• Women in groups have more access to credit

    • They have more market information, and sell to a greater range of buyers

    • Training and improved technology lead to higher quality and more productivity


Women s collective action in agricultural markets

Women with higher status are more likely to join and to benefit from CA groups.

  • Women members of CA groups tend to be older, in households with more wealth (land and/or livestock).

  • Younger and unmarried women are less likely to join groups, due to resources and time constraints …

  • Women from households with lower wealth are less likely to join


Women s collective action in agricultural markets

Empowerment from Collective Action?

Women in CA have more decision-making on credit, and more freedom of movement within the village.

  • ‘Empowerment’ depends on context.

  • As compared to non-members, women in CA groups report more decision-making in households on credit than women not in groups

  • Membership in CA is linked to more freedom of movement beyond the household, and freedom to attend group meetings…


Women s collective action in agricultural markets

Empowerment from Collective Action? Two surprises….

Informal groups matter…

  • There’s not much effect from membership in formal groups - informal groups may be more influential in women’s empowerment , or women combining membership in informal and formal groups.

    Income doesn’t lead to (much) empowerment

  • Women in CA are earning more income, but in only 3 of 8 dimensions of empowerment are women members significantly more empowered than non-members


Women s collective action in agricultural markets

Group membership isn’t linked to women owning more assets

  • Being a member of CA isn’t linked to women’s ownership of assets or power to transfer assets

  • There’s a little evidence of impact that being a member of CA results in increased rights over agricultural assets.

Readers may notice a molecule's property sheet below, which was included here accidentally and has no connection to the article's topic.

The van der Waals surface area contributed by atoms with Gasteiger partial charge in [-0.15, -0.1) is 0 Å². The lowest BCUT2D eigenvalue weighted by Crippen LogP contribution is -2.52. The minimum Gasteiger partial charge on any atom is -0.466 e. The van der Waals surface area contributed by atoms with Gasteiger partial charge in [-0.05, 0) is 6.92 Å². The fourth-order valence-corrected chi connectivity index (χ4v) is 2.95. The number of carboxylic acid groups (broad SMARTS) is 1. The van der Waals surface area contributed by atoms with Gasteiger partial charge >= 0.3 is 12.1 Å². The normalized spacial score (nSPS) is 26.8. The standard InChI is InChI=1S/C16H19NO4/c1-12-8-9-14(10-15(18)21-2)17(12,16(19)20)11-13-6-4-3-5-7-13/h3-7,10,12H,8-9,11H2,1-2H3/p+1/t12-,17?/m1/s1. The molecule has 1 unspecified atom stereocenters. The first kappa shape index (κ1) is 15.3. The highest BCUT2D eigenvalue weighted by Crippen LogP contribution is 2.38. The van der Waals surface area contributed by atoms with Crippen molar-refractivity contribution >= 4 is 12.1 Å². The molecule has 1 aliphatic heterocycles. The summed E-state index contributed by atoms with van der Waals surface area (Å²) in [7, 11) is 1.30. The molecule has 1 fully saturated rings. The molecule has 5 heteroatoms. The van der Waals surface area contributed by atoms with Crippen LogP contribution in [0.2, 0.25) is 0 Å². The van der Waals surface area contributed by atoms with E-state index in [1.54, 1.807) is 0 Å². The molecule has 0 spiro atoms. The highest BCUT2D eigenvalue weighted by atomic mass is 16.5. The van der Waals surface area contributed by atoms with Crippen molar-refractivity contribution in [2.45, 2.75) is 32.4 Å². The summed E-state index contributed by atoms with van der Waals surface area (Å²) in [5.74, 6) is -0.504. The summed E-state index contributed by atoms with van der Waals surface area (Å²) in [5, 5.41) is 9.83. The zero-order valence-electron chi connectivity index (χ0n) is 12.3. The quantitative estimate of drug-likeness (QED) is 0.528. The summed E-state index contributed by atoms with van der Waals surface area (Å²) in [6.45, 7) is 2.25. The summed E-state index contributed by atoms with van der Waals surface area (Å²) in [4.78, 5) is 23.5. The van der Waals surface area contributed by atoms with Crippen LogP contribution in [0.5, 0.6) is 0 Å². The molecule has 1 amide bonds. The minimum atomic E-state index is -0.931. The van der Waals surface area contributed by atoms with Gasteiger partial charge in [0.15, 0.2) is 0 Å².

Women s collective action in agricultural markets

Women in market-CA groups more involved in community leadership

  • Women in collective action groups report being consulted more on community and organisational decision-making, and being involved in community leadership.


Women s collective action in agricultural markets

Good Strategies to support Women in CA (1)

  • Promoting formal groups to engage in markets works better where women have experience in informal groups, and support the continuation of informal groups

  • Women are more likely to secure benefits when recognised as independent members and they are direct recipients of payments, training and information.

  • High value sub-sectors (versus staples or export commodities) are more conducive to women, where there are lower constraints due to access to land.


Women s collective action in agricultural markets

Good Strategies to support Women in CA (2)

  • Leadership matters: women and men who are inclusive and empowering to women are critical to sustain benefits for women

    • Quotas help women’s presence, but women leaders are needed

    • Women develop leadership through having women-only spaces, rotational leadership and training of women leaders.

  • When interventions engage men to raise awareness about the benefits of CA, women are more likely to sustain their participation

  • Specific strategies address younger, unmarried women from less wealthy households:

    • Savings mechanisms or resources to pay membership fees, or allowing women to pay fees in-kind;


Women s collective action in agricultural markets

More Innovations to address barriers to WCA

  • Ethiopian outreach strategy to existing male cooperative leaders and male community members

  • Women reported ‘lack of mobility’ as a barrier to engaging in markets. Interventions indirectly address mobility by ‘bringing the market - the buyers – closer to women’, and training women in marketing. However, only one example of proactive strategy to increase women’s mobility to regional/national

  • Although the evidence showed that women with significant household responsibilities were less likely to join; no strategies documented to address time poverty.